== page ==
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Movie review by David MalschThere are so many wonderful things to say about this movie but I'm afraid I really can't put it all into words. It's a movie that makes you want to strap on an acoustic guitar and sing out loud at the top of your voice. Once is about love and hope and sex and dreams but, for once, it doesn't leave you shattered. It is a life affirming film that will bring tears, not of sadness, but of pure joy by spending this little bit of time in the life of these wonderfully amazing characters.
Glen Hansard is The Guy in the story who spends his free time singing on the streets of Dublin for spare change. He is recently split from his girlfriend and has moved back home with his father who owns a vacuum repair shop. When he isn't helping his dad at the shop, he sings on the streets mixing in cover songs by day and his own by night. One night he meets The Girl (Marketa Irglova), a pretty, young Czech immigrant who also works on the street selling anything from flowers to newspapers in order to support her daughter and mother. Fascinated by The Guy, she feels entranced by his music and they start up a warm but cautious friendship together. The Girl is also a musician. She's a classically trained pianist and the only chance she gets to play is in a music store in their village. The owner of that shop lets her come in during lunch hour to practice. It becomes her only escape from her burdensome life's responsibilities.
The Girl takes The Guy to the music store where he teaches her one of his songs. They are a perfect musical fit and at that moment their permanent relationship is sealed. The Girl urges The Guy to record his songs because they are far too important to be left on the streets for spare change. She helps him get into a studio for a weekend to record. They enlist the help of other street musicians and a demo record is cut.
"Once" is a small film with many big things to say. But instead of it becoming a film like Richard Linklater's Before Sunrise/Before Sunset that also has as much to say (and says every word of it), "Once" let's its music do its talking. It truly is a musical, but not in the conventional movie sense. There are no hidden orchestras around the corner when the characters burst into song. There are just two people and their music and it goes from a whisper to a scream at the drop of a hat. These are two individuals who feel more comfortable saying things in musical verse than in typical conversation. The love affair that blossoms between them, though platonic, becomes a love affair for the ages and we the audience fall head over heels right along with them.
This is the movie that "Rent" should have been. This film is so perfect. It is joyous, alive and heartbreaking. It's as good as it gets and after a month of loud and obnoxious part three's like "Spider-Man," "Shrek" and "Pirates of the Caribbean", it's a much welcomed relief. Placing the film's release between these giants of the multiplex could have spelled doom for this little gem but it ends up being the perfect escape from Hollywood's bombardment and unrelenting belief of bigger, louder, better.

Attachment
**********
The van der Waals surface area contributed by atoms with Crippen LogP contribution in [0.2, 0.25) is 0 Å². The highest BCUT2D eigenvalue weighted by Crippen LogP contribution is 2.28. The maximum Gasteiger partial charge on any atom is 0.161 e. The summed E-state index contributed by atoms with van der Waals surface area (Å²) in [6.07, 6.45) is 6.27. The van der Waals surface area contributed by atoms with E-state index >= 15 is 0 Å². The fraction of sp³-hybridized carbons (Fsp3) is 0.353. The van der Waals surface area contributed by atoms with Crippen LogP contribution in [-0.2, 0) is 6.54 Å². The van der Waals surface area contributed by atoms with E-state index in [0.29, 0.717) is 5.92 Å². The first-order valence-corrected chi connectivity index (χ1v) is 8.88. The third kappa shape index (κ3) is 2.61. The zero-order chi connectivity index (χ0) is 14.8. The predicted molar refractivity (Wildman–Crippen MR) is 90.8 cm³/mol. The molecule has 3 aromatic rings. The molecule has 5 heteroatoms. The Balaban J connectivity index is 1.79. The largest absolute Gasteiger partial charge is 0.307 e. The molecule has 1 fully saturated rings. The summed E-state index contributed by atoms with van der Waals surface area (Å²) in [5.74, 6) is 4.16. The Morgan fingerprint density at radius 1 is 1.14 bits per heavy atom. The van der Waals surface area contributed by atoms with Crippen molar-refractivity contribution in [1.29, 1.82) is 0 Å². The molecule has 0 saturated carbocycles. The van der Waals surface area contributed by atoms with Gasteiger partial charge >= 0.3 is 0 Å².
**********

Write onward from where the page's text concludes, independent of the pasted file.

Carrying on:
Glen Hansard isn't an actor. He is a musician that fronts the Irish rock band, The Frames. His band, once touted to be the successor of U2, unfortunately still finds stardom has escaped them. He played the guitar player in Alan Parker's movie The Commitments 16 years ago and hasn't been on screen again until now. He is perfect here and hearing him sing his songs is a real thrill. I got to meet Glen two years ago at SXSW and he was as generous and real to me that afternoon as he is onscreen here. His amazing lyrics and voice in this film are very reminiscent of another Irish singer/songwriter, Damien Rice who wrote and performed the main song "The Blower's Daughter" in Mike Nichols film, "Closer."
Marketa Irglova is also a musician in real life. She is a Czech singer/songwriter who was only 17-years old when she made this movie. Writer and Director John Carney, not to be outdone, is also a musician and was once a member of Glen's band, The Frames. What he and cinematographer Tim Fleming accomplish with this film is tremendous. There is never a false moment in it. It feels real and looks real with every scene. The film was shot on digital video in and around Dublin and has the exact look and feel it should. A grander production would have taken away from the story. This film works on so many wonderful levels that it's no surprise it won the Audience Award at this year's Sundance film festival.
A film like "Once" doesn't come around very often. Forgive me but you may only see something like it "once" in your lifetime. It is easily one of the very best films of the year to date. And, as a musical, it far exceeds most in that category. It is night and day from anything you will ever see in "Dreamgirls" or "Chicago." It has more life and more talent in it than anything Beyonce or Catherine Zeta-Jones has ever offered.
"Once" breathed some much needed life into this cynical critic and inspires me to be more musical. Music is the spice of life. It is the air we breathe and without it, life is not worth living. Sometimes it takes a film like this to remind you of that and, for me, I am truly grateful.
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